Olivier Duhamel: How my father got UK into EU

PUBLISHED: 13:00 29 December 2017

Jacques Duhamel. Photo: Sputnik/TopFoto.co.uk.

Jacques Duhamel. Photo: Sputnik/TopFoto.co.uk.

Sputnik / TopFoto.co.uk

The UK’s entry into Europe was as much the result of French politics as it was British, argues OLIVIER DUHAMEL. And it was his own father who ensured that it happened.

With Brexit now upon us, let’s look back, and reflect a little about ‘Brentry’.

It is of course well known that the UK’s entry into the European Economic Community (EEC) was not just once, but twice, refused by General de Gaulle.

The first application for membership was made in a letter from Conservative Prime Minister Harold MacMillan to German Chancellor Ludwig Erhard on August 9, 1961, six days after a favourable vote in the House of Commons (313 votes in favour, 4 against, abstention by Labour MPs). It spelled out precisely a wish “to open negotiations to accede to the Treaty of Rome”. The Council gave unanimous approval on September 27. It was only during the negotiations that France, and more particularly our president, General de Gaulle, raised numerous objections.

He was helped in this by the exemptions demanded by the British government on the Common Agricultural Policy and the Common External Tariff, two foundation stones of the EEC. And so, on January 14, 1963, at a press conference, de Gaulle made his first veto, which he justified by reference to la singularité britannique.

How interesting it is, today, bombarded as we are by the thoughts of Brexiteers, to compare his analysis of this singularité with their expressions of the same thing. England, said de Gaulle, is insular, maritime, bound by trade and markets often to distant countries, the US, the Commonwealth. The nature, attitudes and structures of Britain, he said, made the Brits ‘profoundly different’ from European mainlanders.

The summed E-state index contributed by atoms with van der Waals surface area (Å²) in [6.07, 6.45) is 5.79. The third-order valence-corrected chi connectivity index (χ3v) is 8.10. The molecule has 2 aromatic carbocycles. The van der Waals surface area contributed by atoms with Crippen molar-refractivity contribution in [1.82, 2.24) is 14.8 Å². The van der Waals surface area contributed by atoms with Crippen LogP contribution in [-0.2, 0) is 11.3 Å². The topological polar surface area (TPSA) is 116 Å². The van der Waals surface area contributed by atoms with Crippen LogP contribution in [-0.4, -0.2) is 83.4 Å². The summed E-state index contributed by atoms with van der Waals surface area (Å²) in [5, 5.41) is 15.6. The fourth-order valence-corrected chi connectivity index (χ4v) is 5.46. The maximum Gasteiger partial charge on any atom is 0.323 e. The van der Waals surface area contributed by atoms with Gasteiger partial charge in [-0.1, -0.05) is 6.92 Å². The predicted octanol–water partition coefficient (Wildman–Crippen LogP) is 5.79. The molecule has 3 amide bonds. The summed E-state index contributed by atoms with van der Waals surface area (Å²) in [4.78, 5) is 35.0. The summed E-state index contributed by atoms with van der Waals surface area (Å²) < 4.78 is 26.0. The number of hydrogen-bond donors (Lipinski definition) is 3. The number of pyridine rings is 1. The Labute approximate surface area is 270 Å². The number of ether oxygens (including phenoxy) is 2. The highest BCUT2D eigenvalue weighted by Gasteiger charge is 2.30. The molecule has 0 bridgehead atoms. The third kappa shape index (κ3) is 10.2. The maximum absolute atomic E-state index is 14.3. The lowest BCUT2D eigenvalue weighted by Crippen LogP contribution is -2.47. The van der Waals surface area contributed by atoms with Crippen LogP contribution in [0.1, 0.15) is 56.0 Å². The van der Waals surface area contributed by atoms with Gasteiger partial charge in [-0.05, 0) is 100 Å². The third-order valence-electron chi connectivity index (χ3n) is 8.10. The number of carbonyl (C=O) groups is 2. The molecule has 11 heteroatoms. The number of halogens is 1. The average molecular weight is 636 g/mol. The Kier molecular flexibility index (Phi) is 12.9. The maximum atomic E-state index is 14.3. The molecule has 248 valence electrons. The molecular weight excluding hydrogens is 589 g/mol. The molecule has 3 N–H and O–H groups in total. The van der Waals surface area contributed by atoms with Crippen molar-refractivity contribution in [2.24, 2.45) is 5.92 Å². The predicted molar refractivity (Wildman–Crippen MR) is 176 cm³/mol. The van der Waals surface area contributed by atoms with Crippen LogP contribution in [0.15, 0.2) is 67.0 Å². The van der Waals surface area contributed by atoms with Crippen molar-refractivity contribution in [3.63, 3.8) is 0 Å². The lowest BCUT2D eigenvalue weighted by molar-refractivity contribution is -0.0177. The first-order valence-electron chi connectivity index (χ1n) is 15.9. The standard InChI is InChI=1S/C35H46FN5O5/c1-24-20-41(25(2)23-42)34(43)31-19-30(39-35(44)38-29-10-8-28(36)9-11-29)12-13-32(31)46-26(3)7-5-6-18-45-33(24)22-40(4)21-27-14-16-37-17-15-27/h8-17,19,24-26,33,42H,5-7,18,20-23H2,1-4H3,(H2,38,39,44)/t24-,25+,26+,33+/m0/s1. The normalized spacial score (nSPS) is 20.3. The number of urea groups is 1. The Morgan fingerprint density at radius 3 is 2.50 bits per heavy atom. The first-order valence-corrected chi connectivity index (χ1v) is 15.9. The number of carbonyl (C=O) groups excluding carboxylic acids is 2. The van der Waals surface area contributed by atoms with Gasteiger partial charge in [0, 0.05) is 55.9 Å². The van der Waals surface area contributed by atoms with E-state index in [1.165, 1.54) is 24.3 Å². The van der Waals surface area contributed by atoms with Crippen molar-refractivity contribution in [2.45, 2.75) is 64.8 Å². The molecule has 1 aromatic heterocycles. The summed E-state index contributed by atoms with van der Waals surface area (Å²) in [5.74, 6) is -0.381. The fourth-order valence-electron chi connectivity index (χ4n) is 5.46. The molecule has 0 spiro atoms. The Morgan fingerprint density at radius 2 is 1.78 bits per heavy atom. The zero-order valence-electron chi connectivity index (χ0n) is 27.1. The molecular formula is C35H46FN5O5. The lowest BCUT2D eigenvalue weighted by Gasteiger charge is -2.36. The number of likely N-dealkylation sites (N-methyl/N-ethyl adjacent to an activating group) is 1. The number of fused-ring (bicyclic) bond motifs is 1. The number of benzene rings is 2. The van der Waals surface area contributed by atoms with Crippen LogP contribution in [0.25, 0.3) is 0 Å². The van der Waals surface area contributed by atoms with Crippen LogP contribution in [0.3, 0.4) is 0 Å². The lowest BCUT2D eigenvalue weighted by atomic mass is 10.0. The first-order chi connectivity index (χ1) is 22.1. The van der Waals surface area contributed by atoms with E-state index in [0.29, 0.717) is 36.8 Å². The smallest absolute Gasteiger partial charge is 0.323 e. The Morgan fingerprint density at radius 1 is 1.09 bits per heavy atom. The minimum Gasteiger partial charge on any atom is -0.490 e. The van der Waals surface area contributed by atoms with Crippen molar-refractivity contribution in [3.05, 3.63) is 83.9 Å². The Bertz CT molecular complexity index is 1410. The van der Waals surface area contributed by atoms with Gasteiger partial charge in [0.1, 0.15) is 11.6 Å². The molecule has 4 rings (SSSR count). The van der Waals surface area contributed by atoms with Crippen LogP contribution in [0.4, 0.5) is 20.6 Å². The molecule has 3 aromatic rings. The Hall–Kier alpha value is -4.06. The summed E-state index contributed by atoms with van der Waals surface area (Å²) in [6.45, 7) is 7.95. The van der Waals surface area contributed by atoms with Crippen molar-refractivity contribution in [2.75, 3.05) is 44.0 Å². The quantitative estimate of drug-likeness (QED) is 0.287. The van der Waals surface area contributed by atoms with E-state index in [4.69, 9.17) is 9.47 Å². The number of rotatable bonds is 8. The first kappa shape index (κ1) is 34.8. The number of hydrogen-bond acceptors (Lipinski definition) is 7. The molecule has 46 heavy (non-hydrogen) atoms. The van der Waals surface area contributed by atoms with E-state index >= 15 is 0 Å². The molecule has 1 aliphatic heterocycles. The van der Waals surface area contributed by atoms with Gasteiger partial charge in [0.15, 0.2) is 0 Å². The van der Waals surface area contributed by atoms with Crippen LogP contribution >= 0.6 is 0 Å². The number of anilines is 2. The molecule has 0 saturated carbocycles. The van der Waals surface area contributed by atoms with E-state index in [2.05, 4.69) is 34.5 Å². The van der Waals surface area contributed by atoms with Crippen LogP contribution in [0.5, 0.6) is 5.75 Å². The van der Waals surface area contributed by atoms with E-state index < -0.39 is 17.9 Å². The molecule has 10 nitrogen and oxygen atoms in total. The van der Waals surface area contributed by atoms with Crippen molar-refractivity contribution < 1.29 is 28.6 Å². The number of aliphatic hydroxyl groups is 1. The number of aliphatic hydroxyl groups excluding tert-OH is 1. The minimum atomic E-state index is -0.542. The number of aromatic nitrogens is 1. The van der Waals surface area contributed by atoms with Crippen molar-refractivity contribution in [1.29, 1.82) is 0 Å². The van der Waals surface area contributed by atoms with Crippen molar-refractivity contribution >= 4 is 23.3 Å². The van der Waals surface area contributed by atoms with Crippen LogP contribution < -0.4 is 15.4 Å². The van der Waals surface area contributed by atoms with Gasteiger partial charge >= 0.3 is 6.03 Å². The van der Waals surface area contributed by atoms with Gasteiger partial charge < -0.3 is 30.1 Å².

When it was Labour Prime Minister Harold Wilson’s turn to send a letter, dated May 11, 1967, stating more clearly that the UK wished to “become a member of the European Economic Community”, de Gaulle’s arguments for his second veto were subtly different.

British insularity, yes, the Commonwealth, certainly, but this time with a greater focus on the special ties binding the United Kingdom to the United States. De Gaulle’s position is at once pro-European and Gaullist with regards to sovereignty. Pro-European because he does not want Europe to be reduced to a free trade area, forced to accept exceptions to its common policies. Gaullist and suffused with the importance of sovereignty, because he was determined to preserve the national character of French defence policy in particular.

Two years later, everything changed.